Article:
The problem is solved by the provision of a curable composition according to operative claim 1 and/or by the use of a hardener blend according to operative claim 14.
The subject-matter claimed differs from that disclosed in D3 by the defined content of polyphenol novolac with respect to the hardener blend, being 30-45% by weight according to the operative independent claims, compared to 1-25 % by weight based on the hardener according to D3.
2.2.4 Success of the solution
(a) The examples presented in Tables 12-15 of the patent relate to curable systems consisting of an epoxy resin (Araldite GY250), an amine hardener (either m-xylylenediamine (MXDA) or trimethylhexamethylenediamine (TMD)) and a polyphenol based novolac resin (Supraplast 3616) in an amount of either 25 wt% (Tables 12, 13), corresponding to the teaching of D3 or 41 wt% and 40 wt% (Tables 14, 15), corresponding to the subject-matter of the operative independent claims:
These data demonstrate that with hardener blends containing polyphenol novolac at levels within the scope of the claims, namely 40 wt% (Table 15) or 41 wt% (Table 14) the resistance of the coatings cured at 23°C (cf. paragraph  of the patent in suit) to solvents, in particular dilute acetic acid is improved compared to otherwise identical compositions however containing the polyphenol novolac at the level of 25 wt% (Tables 13 and 12 respectively), i.e. corresponding to the maximum permitted according to D3.
These data show that, depending on the amine employed, resistance to ethanol is also improved.
Regarding the embodiment "adducts of said amines or amidoamines made from cyclic carbonates", which has been specifically addressed by the appellant (see section XIV, above), no evidence has been advanced that such compositions would not solve the above technical problem.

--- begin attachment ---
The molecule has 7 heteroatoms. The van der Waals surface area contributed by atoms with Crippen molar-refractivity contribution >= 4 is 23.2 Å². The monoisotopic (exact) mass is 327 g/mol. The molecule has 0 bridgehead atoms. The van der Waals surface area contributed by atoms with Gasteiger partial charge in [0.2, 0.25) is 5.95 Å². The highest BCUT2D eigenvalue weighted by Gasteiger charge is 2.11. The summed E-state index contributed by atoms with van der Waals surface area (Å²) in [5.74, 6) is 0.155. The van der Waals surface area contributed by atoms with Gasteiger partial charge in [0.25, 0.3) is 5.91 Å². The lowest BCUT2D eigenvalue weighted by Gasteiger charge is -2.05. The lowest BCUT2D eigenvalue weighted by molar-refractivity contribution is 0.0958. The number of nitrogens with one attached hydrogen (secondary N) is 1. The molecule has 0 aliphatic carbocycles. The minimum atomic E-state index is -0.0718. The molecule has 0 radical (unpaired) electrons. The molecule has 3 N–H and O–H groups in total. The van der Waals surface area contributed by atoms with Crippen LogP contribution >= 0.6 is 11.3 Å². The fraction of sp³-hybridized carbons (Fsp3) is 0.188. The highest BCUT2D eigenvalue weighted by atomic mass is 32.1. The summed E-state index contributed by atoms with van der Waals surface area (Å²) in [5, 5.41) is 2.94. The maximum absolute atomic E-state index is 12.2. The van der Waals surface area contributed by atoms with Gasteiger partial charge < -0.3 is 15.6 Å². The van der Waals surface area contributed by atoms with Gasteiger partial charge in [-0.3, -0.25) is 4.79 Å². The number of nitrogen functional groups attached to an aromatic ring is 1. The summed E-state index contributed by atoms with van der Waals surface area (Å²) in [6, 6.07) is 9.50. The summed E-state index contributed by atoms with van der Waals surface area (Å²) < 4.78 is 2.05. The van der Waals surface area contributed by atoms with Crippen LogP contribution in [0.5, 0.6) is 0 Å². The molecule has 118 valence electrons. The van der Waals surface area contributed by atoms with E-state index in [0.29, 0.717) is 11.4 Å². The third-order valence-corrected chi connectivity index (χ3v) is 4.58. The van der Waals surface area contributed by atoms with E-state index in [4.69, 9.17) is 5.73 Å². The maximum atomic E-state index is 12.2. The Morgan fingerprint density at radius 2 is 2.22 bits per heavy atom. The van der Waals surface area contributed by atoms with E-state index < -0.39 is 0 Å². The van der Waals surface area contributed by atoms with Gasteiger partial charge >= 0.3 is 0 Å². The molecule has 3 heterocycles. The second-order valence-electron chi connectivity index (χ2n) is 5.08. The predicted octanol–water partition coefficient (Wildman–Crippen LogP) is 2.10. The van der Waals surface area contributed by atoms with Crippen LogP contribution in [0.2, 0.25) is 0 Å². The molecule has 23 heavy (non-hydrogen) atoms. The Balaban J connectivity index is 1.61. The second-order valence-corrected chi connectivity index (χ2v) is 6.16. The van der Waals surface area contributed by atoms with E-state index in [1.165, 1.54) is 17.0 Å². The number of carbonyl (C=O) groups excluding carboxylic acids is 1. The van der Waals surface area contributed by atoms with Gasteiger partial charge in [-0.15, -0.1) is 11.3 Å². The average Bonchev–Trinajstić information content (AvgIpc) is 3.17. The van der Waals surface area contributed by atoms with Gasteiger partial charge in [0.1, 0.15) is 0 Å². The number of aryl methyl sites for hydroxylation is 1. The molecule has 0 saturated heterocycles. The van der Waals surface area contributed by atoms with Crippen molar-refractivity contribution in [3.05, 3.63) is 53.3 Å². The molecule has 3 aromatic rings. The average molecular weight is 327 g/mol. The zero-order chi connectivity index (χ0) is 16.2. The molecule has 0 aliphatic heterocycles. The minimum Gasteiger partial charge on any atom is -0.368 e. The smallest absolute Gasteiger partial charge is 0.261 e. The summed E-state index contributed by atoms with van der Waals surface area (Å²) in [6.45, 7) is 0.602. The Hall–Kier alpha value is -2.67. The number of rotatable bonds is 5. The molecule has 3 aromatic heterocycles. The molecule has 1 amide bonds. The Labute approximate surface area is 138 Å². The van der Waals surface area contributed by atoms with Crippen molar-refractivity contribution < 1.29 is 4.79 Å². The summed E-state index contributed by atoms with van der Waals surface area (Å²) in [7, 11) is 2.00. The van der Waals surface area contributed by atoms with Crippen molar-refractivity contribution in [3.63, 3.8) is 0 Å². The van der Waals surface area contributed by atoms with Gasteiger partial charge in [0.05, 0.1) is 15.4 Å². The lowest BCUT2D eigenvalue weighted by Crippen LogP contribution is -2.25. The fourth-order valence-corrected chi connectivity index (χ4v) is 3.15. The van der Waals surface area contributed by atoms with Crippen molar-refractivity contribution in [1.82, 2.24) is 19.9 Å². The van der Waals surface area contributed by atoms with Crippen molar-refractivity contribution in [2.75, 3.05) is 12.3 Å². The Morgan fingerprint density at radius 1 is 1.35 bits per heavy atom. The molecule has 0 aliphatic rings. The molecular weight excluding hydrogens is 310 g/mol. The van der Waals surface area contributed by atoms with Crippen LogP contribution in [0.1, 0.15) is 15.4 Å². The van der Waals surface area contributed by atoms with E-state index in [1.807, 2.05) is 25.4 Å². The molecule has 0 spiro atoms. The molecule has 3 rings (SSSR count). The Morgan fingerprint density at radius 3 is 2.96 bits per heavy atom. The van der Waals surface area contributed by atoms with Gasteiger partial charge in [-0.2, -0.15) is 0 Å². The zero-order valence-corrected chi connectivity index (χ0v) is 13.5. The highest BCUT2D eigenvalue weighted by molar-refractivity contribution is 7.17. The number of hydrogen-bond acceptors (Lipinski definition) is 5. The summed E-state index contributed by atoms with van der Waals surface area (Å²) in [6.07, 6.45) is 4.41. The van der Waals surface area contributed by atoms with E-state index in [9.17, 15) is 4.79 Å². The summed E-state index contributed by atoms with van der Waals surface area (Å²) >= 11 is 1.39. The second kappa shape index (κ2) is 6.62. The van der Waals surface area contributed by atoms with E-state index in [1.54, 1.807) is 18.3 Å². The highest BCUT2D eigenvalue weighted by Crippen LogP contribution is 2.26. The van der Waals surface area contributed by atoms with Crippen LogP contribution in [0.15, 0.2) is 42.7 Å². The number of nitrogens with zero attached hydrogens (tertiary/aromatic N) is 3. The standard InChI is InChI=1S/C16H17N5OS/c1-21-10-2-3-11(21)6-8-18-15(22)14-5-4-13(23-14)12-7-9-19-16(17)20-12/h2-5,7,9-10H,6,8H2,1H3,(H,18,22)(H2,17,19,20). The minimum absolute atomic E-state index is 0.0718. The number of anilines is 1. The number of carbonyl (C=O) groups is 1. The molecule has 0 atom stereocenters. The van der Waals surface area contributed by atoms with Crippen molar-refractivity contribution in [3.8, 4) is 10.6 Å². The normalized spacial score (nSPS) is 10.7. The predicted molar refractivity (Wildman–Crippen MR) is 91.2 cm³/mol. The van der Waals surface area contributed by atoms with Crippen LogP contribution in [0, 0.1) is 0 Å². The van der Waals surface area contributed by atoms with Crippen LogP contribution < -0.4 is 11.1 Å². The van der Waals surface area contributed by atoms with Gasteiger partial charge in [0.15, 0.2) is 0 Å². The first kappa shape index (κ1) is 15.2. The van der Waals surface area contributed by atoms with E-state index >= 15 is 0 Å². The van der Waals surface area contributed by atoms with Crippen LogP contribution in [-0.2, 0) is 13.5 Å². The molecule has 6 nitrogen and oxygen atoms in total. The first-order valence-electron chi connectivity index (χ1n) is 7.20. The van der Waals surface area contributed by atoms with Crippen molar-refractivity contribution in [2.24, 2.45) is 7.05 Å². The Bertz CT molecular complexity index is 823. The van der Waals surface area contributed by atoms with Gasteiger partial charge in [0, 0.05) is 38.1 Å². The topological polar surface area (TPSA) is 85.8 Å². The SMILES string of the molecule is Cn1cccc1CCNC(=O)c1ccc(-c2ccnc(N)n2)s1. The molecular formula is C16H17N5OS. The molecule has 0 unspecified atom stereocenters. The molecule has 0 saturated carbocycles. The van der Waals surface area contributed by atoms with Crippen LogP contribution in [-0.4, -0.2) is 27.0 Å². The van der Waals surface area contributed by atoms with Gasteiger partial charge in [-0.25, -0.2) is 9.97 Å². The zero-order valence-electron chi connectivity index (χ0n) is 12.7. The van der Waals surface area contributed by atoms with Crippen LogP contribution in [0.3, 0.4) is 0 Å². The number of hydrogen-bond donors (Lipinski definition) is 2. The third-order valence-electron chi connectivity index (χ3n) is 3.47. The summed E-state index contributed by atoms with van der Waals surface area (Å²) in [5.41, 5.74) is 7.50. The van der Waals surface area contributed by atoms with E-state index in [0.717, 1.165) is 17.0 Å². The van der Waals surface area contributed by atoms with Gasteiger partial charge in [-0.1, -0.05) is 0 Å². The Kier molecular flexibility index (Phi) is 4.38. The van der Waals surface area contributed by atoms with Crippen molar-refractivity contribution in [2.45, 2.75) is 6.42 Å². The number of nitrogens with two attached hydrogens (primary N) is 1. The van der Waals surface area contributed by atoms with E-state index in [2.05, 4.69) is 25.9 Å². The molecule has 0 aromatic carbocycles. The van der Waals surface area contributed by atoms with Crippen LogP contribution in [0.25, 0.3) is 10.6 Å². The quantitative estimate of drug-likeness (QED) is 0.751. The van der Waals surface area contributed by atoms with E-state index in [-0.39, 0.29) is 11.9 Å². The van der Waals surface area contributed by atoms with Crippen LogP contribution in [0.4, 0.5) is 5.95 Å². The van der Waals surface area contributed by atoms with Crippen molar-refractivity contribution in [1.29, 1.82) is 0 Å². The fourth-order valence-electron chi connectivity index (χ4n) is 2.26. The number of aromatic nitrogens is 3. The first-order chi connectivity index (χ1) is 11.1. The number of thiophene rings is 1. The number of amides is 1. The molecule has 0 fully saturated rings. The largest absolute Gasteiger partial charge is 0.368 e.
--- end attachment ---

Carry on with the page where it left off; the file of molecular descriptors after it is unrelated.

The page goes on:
On the contrary, Table 8 of the patent demonstrates compositions employing such carbonate adducts of amines:
According to example 6 a composition based on Araldite GY-250 and an adduct hardener, designated "G" which is the reaction product of 90 wt% MXDA, 10 wt% TMD and propylene carbonate which adduct is blended with 30 wt% Supraplast 3616 is employed (as explained in paragraph  and Table 7 of the patent in suit). Example 12 reports a substantially identical composition in which however the hardener, designated "H" is not an adduct but a blend of 90 wt% MXDA and 10 wt% TMD, i.e. the same proportions as employed in the preparation of Hardener G, and 35 wt% of Supraplast 3616. The results show that the speed of curing and hence by implication the extent of curing is largely unaffected when the amines are in the form of such adducts as compared to being present as free amines.
Examples 8-11 of Table 8 further demonstrate compositions whereby the epoxy resin is blended with propylene carbonate and the hardener blend H with the result that the adduct corresponding to that employed in example 6 is formed in situ upon mixing. Comparison of the results of examples 8-11 with those of examples 6 and 7 in which the amine hardener adduct is formed in advance shows that the progress of the curing, as indicated by the time to full cure, dust free time and full cure time is essentially unaffected by the mode of preparation of the adducts.